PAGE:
Dale and Jonna welcomed into their home like family. It was a short 7 miles to their house from the campground, and Dave brought our gear for us so we could go light and continue to let the horses rest a bit. We found their house without a problem, rode up their driveway and were welcomed with hugs all around. We let the horses go to mow their yard for the next couple days on their fenced in property. They ushered us into the house, fed us a snack, and sent us to the bathroom for a bubble bath! I can’t even remember the last time I slowed down enough to have a bubble bath! It was SO AWESOME!
Jonna and Dale cooked us a wonderful dinner and we spent hours around the table sharing stories and getting to know their family. Richard went to a Walmart- a real culture shock- with their son Joe and had a blast. Dale took us on a long drive to find a route to Pueblo because highway 50, our initial plan, went through a very narrow and dangerous canyon. I just feel so loved when people care enough about our safety that they take a large portion of a day to help us find a new route to avoid dangerous areas. They also took us to see some local attractions, out to lunch, and to their church in Salida where we thoroughly enjoyed an opportunity to worship Jesus with our fellow Christians. We miss not getting to go to church regularly- only when we are in civilization on a Sunday. Maybe that will get easier as we get further east. They warmly welcomed us at their church, announcing our mission with Hearts Up Ranch and sharing our goal of riding across America. After the service, we got to talk to many people who showed interest in supporting us.
Dale’s brother, Matthew, was also in town visiting from Missouri and hunting for elk. We enjoyed his stories about tornados, and he gave us directions to his house in Missouri so hopefully we will see him again if our journey takes us near his area. At least we will not be going through the mid west in tornado season!
Sometime in the middle of our first night there, the sensor light on the porch came on and we heard thumping on the porch. The house is built on a hill so the porch is hanging over a fairly large drop down to their driveway below. In my half-asleep state of mind, I thought – “sounds like a horse, naaah- can’t be.” Then fell back to sleep. Our horses will go anywhere and I am not exactly worried about them, but I really didn’t think they’d bother coming on the porch. But in the morning, Jonna shared her side of the story. She heard the thumping too and must have woken up more than me, because she knew that it was a horse on her porch! She was so worried that it would get scared of something and jump through the railing off the cliff! Then she was worried a hoof would go through the wood and hurt it! But whichever horse it was (I’m guessing Tiska), curiosity satisfied, walked of the porch and didn’t come back up. Wish I got a picture of that one!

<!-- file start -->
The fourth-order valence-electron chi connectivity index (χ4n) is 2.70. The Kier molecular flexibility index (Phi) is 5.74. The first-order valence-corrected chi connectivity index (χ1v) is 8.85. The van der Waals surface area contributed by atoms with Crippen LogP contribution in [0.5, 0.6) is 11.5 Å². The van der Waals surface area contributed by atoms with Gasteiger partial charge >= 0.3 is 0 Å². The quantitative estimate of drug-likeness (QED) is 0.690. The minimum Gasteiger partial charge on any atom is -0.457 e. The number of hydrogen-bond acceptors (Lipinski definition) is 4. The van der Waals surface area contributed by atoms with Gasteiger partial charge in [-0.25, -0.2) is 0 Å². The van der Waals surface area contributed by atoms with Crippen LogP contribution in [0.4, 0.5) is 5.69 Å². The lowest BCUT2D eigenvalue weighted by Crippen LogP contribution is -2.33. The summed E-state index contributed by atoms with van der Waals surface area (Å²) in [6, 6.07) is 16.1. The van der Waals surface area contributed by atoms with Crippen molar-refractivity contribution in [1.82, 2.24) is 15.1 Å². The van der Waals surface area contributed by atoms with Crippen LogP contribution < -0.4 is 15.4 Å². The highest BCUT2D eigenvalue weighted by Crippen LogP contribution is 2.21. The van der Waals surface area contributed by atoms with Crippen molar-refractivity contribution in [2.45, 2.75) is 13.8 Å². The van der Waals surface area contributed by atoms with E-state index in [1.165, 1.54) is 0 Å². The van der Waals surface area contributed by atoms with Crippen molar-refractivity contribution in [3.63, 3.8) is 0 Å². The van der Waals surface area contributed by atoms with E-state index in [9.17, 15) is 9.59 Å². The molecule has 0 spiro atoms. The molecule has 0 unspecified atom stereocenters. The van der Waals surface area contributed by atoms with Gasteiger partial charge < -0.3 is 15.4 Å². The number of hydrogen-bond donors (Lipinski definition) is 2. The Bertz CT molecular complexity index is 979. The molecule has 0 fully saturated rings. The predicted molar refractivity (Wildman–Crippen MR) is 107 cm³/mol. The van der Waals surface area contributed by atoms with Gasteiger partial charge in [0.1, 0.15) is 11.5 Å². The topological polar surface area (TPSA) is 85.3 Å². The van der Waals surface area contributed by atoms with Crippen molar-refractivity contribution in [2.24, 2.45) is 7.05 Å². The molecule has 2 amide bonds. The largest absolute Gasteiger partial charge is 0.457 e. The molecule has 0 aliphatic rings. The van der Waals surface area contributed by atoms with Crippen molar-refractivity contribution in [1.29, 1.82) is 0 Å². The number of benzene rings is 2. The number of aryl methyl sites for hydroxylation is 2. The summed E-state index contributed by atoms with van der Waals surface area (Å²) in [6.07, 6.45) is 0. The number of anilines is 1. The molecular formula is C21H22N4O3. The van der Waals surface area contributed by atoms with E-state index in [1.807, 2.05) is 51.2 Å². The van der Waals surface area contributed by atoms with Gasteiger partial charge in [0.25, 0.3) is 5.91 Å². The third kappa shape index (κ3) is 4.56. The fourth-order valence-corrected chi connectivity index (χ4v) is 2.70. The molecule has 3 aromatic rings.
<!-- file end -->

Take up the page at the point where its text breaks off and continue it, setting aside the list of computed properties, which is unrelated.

Then two days later, the horses decided that a cattle guard was not sufficient enough to keep them from exploring, so while we were at church, they all jumped over it and went down the road and met the neighbors! One of the neighbors shooed them back, and they jumped back over the cattle guard before he could open the gate. We never would have known they ever went on a field trip if he hadn’t left a message on their answering machine! Now we know that cattle guards are not going to keep our horses in- which is really important to know- because it can be extremely dangerous for horses to get in the habit of jumping cattle guards. If they miss and get a foot caught, that can mean a broken leg in an instant. I guess there are pros and cons of having horses as independent and adventurous as we are!